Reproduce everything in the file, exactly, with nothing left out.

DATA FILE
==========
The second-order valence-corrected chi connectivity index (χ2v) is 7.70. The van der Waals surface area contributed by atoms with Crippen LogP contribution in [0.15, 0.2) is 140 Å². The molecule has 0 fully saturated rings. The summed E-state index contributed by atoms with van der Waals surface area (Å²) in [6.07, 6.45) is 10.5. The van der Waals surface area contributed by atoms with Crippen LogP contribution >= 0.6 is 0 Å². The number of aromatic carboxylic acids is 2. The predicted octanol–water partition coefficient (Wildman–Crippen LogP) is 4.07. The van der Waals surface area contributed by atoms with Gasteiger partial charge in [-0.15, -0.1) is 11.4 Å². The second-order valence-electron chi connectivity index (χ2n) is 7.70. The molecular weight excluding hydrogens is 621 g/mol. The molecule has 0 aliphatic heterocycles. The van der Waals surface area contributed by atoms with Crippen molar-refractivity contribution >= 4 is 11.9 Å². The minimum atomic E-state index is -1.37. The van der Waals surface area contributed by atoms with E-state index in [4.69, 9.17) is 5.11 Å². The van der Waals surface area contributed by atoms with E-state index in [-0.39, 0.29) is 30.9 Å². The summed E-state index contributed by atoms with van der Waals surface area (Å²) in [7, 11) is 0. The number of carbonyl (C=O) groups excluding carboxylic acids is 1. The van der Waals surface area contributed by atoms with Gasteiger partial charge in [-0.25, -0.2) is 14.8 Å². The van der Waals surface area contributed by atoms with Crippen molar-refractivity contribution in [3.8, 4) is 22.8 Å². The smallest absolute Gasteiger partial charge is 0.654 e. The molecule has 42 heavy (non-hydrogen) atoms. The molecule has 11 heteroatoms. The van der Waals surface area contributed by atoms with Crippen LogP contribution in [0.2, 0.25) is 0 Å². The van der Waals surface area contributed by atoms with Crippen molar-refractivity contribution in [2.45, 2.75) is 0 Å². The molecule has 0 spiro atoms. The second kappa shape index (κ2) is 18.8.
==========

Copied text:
The second-order valence-corrected chi connectivity index (χ2v) is 7.70. The van der Waals surface area contributed by atoms with Crippen LogP contribution in [0.15, 0.2) is 140 Å². The molecule has 0 fully saturated rings. The summed E-state index contributed by atoms with van der Waals surface area (Å²) in [6.07, 6.45) is 10.5. The van der Waals surface area contributed by atoms with Crippen LogP contribution >= 0.6 is 0 Å². The number of aromatic carboxylic acids is 2. The predicted octanol–water partition coefficient (Wildman–Crippen LogP) is 4.07. The van der Waals surface area contributed by atoms with Gasteiger partial charge in [-0.15, -0.1) is 11.4 Å². The second-order valence-electron chi connectivity index (χ2n) is 7.70. The molecular weight excluding hydrogens is 621 g/mol. The molecule has 0 aliphatic heterocycles. The van der Waals surface area contributed by atoms with Crippen molar-refractivity contribution >= 4 is 11.9 Å². The minimum atomic E-state index is -1.37. The van der Waals surface area contributed by atoms with E-state index in [4.69, 9.17) is 5.11 Å². The van der Waals surface area contributed by atoms with E-state index in [-0.39, 0.29) is 30.9 Å². The summed E-state index contributed by atoms with van der Waals surface area (Å²) in [7, 11) is 0. The number of carbonyl (C=O) groups excluding carboxylic acids is 1. The van der Waals surface area contributed by atoms with Gasteiger partial charge in [-0.25, -0.2) is 14.8 Å². The van der Waals surface area contributed by atoms with Crippen molar-refractivity contribution in [3.8, 4) is 22.8 Å². The smallest absolute Gasteiger partial charge is 0.654 e. The molecule has 42 heavy (non-hydrogen) atoms. The molecule has 11 heteroatoms. The van der Waals surface area contributed by atoms with Crippen LogP contribution in [0.2, 0.25) is 0 Å². The van der Waals surface area contributed by atoms with Crippen molar-refractivity contribution in [2.45, 2.75) is 0 Å². The molecule has 0 spiro atoms. The second kappa shape index (κ2) is 18.8.